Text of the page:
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ASRock Z390 Phantom Gaming 7 Motherboard Review: Fast Ethernet Slips Under $200

How We Test

We discussed the similarities between the Z390 Phantom Gaming 7 and Z390 Extreme4’s circuit boards at length, but the Extreme4 doesn’t have 2.5GbE. That premium feature pits the new board against ASRock’s Z390 Phantom Gaming 9. Not wanting to overemphasize the ASRock brand, we also included the closest-matching boards from MSI and Gigabyte.

Comparison Products

The Z390 Phantom Gaming 7 has a far narrower range of voltage settings than its pricier sibling, but that should be a problem for a test system that won’t be pushed past 1.305V CPU core or 1.355V DIMM. These could reflect a reduction in load capacity (where more voltage causes the device to pull more current), but ASRock did advertise its 60A chokes as somehow beneficial.

Test System Components

SoundIntegrated HD audio
NetworkIntegrated gigabit networking
Graphics DriverGeForce 399.24

Benchmark Settings

Synthetic Benchmarks and Settings
PCMark 8Version 2.7.613Home, Creative, Work, Storage, Applications (Adobe & Microsoft)
3DMark 13Version 4.47.597.0Skydiver, Firestrike, Firestrike Extreme Default Presets
SiSoftware SandraVersion 2016.03.22.21CPU Arithmetic, Multimedia, Cryptography, Memory Bandwidth
DiskSPD4K Random Read, 4K Random Write128K Sequential Read, 128K Sequential Write
Cinebench R15Build RC83328DEMOOpenGL Benchmark
CompuBenchVersion 1.5.8Face Detection, Optical Flow, Ocean Surface, Ray Tracing
Application Tests and Settings
LAME MP3Version 3.98.3Mixed 271MB WAV to mp3: Command: -b 160 --nores (160Kb/s)
HandBrake CLIVersion: 0.9.9Sintel Open Movie Project: 4.19GB 4K mkv to x265 mp4
BlenderVersion 2.68aBMW 27 CPU Render Benchmark, BMW 27 GPU Render Benchmark
7-ZipVersion 16.02THG-Workload (7.6GB) to .7z, command line switches "a -t7z -r -m0=LZMA2 -mx=9"
Adobe After Effects CCRelease 2015.3.0, Version 13.8.0.144PCMark-driven routine
Adobe Photoshop CCRelease 2015.5.0, 20160603.r.88 x64PCMark-driven routine (light and heavy)
Adobe InDesign CCRelease 2015.4, Build 11.4.0.90 x64PCMark-driven routine
Adobe IllustratorRelease 2015.3.0, Version 20.0.0 (64-bit)PCMark-driven routine
Game Tests and Settings
Ashes of the SingularityVersion 1.31.21360High Preset - 1920 x 1080, Mid Shadow Quality, 1x MSAACrazy Preset - 1920 x 1080, High Shadow Quality, 2x MSAA
F1 20152015 Season, Abu Dhabi track, RainMedium Preset, no AFUltra High Preset, 16x AF
Metro: Last Light ReduxVersion 3.00 x64High Quality, 1920 x 1080, High Tesselation, 16x AFVery High Quality, 1920 x 1080, Very High Tesselation, 16x AF
The Talos PrincipleVersion 267252Medium Preset, High Quality, High Tesselation, 4x AFUltra Preset, Very High Quality, Very High Tesselation, 16x AF

Image Credits: Tom's Hardware

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  • g-unit1111
    I really like this board and can't wait to see the review of the X570 version. The one trend that I do not like is the giant M2 covers, I feel like that could get really cumbersome in the long run. But this does look like a solid product.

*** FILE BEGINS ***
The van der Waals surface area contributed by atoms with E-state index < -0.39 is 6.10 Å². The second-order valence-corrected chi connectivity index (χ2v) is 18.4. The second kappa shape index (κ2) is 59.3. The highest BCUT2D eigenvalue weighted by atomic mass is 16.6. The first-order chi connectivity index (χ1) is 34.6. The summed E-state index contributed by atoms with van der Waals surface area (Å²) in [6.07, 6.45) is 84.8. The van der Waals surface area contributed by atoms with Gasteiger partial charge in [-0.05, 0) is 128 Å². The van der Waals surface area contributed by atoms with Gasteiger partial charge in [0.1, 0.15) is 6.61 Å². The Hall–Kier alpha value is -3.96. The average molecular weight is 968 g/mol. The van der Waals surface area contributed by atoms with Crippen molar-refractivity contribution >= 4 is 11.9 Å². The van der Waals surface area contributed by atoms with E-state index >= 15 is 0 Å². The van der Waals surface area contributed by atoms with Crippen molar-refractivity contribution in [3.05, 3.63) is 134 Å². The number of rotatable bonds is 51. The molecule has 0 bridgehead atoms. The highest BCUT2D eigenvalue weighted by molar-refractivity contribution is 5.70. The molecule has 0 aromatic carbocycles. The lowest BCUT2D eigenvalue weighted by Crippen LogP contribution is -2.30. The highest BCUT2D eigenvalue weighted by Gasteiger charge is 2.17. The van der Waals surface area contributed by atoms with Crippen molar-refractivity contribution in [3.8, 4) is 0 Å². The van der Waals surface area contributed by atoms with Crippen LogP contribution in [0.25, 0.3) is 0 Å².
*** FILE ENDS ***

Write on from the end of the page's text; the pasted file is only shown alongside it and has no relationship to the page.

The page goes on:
Reply
  • NightHawkRMX
    Bringing pro features to mainstream. Like it.
    Reply
  • B99RUO
    I'm not 100% sure but this one looks like yet another lie from mobo manufacturers. is this a proper 10 phase power board? With temps like that i seriously doubt it. It looks like the classic doubled components phases. This should be advertised as 4+2. That explains the poor O/C (that is a PRO feature) and the huge VRM temps (vrm cooling is another PRO feature). Led's are not a PRO feature. Apart from the post code .... and 100+ deg on the vrm will make that post code light up often enough ...

    I'm not 100% sure on the phases as i can't find a clear pcb pic anywhere but judging by the Phantom series of boards (all with crappy vrm, in no way PRO) and the huge temperatures it pulls, this is an entry level 4+2 phase board, good for a maximum of six cores and preferably no OC ...
    It's place in ASrock's lineup suggest the same thing, average to entry level board masked up with LED's and 2 WIFI ants
    No way is this a value proposition when for around 30-45USD more you can get the Z390 Taichi (not the ultimate) and that there is a proper board ...*as per pricing in my country
    Reply
  • Crashman
    B99RUO said:
    I'm not 100% sure but this one looks like yet another lie from mobo manufacturers. is this a proper 10 phase power board? With temps like that i seriously doubt it. It looks like the classic doubled components phases. This should be advertised as 4+2. That explains the poor O/C (that is a PRO feature) and the huge VRM temps (vrm cooling is another PRO feature). Led's are not a PRO feature. Apart from the post code .... and 100+ deg on the vrm will make that post code light up often enough ...

    I'm not 100% sure on the phases as i can't find a clear pcb pic anywhere but judging by the Phantom series of boards (all with crappy vrm, in no way PRO) and the huge temperatures it pulls, this is an entry level 4+2 phase board, good for a maximum of six cores and preferably no OC ...
    It's place in ASrock's lineup suggest the same thing, average to entry level board masked up with LED's and 2 WIFI ants
    No way is this a value proposition when for around 30-45USD more you can get the Z390 Taichi (not the ultimate) and that there is a proper board ...*as per pricing in my country
    Phase doubling wouldn't explain why the chokes were so hot, because those are on the other side of the MOSFETs.
    Reply